blue spirulina, blue spirulina powder, spirulina blue, blue spirulina benefits

Everything You Should Know About Blue Spirulina

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If you haven’t seen blue spirulina, once you do, it might become your newest obsession. Blue spirulina has all the health benefits of other types of spirulina, but it’s a vibrant shade of blue that makes it fun for smoothies and smoothie bowls. We cover everything you need to know, including blue spirulina benefits and where to find this fantastic superfood.

What is Blue Spirulina?

Blue spirulina is a vibrantly-colored blue version of spirulina. In general, spirulina is one of the most popular supplements in the world, packed with vitamins, minerals, and antioxidants.

Blue spirulina comes from blue-green algae, which is found in waterways and lakes. There’s a blue pigment in this particular type of spirulina called phycocyanin. Many types of blue spirulina are almost electric in their pigmentation and you’ll frequently see words like unicorn and mermaid associated with it.

With green spirulina, the phycocyanin is extracted, which is why it doesn’t have the bold blue hue.

Green spirulina is the most basic and easily harvested type of spirulina. The extracted blue form is the purest type of phycocyanin.

Phycocyanin itself is an antioxidant that can combat free radicals. There’s evidence it may provide protection to the cells in the liver, heart, kidneys and nervous system. Phycocyanin has anti-inflammatory properties, and it may help modulate the immune system.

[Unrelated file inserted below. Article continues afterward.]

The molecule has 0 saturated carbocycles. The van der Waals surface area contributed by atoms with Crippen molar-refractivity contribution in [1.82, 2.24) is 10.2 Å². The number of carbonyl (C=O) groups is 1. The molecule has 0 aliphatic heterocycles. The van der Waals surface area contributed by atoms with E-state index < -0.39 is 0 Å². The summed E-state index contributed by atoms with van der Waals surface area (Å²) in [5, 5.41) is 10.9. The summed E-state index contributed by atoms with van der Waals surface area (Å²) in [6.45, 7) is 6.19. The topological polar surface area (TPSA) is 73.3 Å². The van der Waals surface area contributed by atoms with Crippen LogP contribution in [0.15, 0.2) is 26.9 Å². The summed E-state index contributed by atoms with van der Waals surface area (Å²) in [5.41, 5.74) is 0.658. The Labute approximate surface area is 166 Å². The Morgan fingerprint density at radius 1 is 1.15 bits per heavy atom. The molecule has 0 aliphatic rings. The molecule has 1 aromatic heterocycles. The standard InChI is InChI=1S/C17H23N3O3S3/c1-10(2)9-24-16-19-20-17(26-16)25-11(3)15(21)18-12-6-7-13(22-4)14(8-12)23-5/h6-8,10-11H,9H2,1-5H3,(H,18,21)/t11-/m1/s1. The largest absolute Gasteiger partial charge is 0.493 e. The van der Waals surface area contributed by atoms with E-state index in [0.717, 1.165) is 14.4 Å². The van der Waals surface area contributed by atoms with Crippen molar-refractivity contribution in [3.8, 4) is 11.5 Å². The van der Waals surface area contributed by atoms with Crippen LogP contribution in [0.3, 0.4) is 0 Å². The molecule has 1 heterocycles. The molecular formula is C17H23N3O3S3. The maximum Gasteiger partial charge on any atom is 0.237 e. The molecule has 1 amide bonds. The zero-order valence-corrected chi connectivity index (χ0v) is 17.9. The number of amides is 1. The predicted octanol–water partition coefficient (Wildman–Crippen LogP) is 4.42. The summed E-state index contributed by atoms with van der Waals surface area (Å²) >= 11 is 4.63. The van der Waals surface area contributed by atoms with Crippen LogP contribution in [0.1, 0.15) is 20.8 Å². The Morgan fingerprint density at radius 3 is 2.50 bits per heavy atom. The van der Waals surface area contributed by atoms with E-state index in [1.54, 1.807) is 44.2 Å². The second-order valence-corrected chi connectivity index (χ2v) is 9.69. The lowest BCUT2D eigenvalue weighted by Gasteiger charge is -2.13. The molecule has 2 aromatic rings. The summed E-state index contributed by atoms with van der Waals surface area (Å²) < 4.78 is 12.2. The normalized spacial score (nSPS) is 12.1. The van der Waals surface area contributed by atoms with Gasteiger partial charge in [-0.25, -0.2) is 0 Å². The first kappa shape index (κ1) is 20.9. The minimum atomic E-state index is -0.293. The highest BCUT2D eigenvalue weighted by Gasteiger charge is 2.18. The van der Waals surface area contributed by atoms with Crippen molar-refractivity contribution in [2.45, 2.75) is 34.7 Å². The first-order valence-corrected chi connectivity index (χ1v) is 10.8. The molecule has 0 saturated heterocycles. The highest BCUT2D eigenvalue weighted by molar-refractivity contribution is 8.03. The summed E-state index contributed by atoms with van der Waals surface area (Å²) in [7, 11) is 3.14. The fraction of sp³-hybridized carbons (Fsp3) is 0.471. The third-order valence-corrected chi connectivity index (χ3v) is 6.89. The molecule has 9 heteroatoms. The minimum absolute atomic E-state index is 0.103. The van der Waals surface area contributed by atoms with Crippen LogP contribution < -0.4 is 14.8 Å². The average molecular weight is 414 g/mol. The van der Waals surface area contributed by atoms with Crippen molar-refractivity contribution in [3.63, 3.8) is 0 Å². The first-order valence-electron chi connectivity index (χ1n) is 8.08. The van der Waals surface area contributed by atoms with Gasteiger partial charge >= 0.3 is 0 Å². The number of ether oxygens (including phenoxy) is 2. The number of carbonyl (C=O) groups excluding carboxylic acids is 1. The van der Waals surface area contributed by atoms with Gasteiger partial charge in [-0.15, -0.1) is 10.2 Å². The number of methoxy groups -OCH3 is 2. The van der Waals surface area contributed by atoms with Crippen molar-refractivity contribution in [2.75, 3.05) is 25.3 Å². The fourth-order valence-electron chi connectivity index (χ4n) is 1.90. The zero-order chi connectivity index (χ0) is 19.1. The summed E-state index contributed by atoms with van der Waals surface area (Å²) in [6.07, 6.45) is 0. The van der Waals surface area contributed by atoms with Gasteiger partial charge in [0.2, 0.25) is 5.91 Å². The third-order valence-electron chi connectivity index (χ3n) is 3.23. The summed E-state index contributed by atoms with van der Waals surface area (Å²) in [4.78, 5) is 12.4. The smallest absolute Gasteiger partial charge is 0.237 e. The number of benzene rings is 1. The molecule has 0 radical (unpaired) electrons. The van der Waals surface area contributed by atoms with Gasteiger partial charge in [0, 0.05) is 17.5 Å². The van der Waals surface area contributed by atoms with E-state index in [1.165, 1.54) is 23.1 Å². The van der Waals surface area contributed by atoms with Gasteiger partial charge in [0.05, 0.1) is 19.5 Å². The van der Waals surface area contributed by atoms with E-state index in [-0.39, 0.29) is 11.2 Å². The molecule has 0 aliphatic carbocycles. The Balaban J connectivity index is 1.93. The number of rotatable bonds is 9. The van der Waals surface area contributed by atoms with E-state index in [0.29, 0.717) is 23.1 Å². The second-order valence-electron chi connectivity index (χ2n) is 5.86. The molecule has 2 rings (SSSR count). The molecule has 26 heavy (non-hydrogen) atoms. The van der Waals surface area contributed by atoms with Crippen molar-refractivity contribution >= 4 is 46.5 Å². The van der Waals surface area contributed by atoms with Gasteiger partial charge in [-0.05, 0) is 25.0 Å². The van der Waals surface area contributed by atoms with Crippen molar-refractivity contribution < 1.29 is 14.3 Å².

Along with blue spirulina having phycocyanin, it may taste different than green spirulina.

Green spirulina is a whole-cell algae. That can affect the taste, and some people might not prefer it. Blue spirulina, on the other hand, tends to have a more neutral and somewhat more palatable taste and smell. For example, green spirulina tastes a bit fishy to some people, which isn’t the case with blue spirulina.

blue spirulina, blue spirulina powder, spirulina blue, blue spirulina benefits
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What Are the Blue Spirulina Benefits?

These benefits aren’t exclusive to blue spirulina—all spirulina has so many health benefits, which is why it’s such a popular supplement. These are blue spirulina benefits as well as benefits of other types of spirulina.

Nutrient-Rich

Spirulina is a type of cyanobacteria and it grows in salt and freshwater. Cyanobacteria produce energy via photosynthesis and it’s full of nutrients. In fact, taking a spirulina supplement is like taking a multivitamin. One tablespoon of spirulina has four grams of protein, B vitamins, copper, iron, magnesium, potassium and more. It has small amounts of almost every nutrient we need.